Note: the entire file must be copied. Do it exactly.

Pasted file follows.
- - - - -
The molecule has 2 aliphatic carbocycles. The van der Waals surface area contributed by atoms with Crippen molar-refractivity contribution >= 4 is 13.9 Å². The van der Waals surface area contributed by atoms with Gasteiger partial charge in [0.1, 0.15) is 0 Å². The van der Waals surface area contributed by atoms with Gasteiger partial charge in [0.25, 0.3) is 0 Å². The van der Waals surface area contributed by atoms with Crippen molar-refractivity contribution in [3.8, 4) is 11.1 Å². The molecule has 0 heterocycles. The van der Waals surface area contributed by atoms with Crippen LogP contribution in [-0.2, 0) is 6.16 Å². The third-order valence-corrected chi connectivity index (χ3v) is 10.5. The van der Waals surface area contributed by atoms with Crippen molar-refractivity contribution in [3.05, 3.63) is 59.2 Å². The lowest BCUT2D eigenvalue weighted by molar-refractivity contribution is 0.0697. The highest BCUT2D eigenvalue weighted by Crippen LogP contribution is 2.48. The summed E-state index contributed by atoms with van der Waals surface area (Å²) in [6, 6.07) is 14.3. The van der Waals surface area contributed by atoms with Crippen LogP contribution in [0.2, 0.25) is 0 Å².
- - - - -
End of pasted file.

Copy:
The molecule has 2 aliphatic carbocycles. The van der Waals surface area contributed by atoms with Crippen molar-refractivity contribution >= 4 is 13.9 Å². The van der Waals surface area contributed by atoms with Gasteiger partial charge in [0.1, 0.15) is 0 Å². The van der Waals surface area contributed by atoms with Gasteiger partial charge in [0.25, 0.3) is 0 Å². The van der Waals surface area contributed by atoms with Crippen molar-refractivity contribution in [3.8, 4) is 11.1 Å². The molecule has 0 heterocycles. The van der Waals surface area contributed by atoms with Crippen LogP contribution in [-0.2, 0) is 6.16 Å². The third-order valence-corrected chi connectivity index (χ3v) is 10.5. The van der Waals surface area contributed by atoms with Crippen molar-refractivity contribution in [3.05, 3.63) is 59.2 Å². The lowest BCUT2D eigenvalue weighted by molar-refractivity contribution is 0.0697. The highest BCUT2D eigenvalue weighted by Crippen LogP contribution is 2.48. The summed E-state index contributed by atoms with van der Waals surface area (Å²) in [6, 6.07) is 14.3. The van der Waals surface area contributed by atoms with Crippen LogP contribution in [0.2, 0.25) is 0 Å².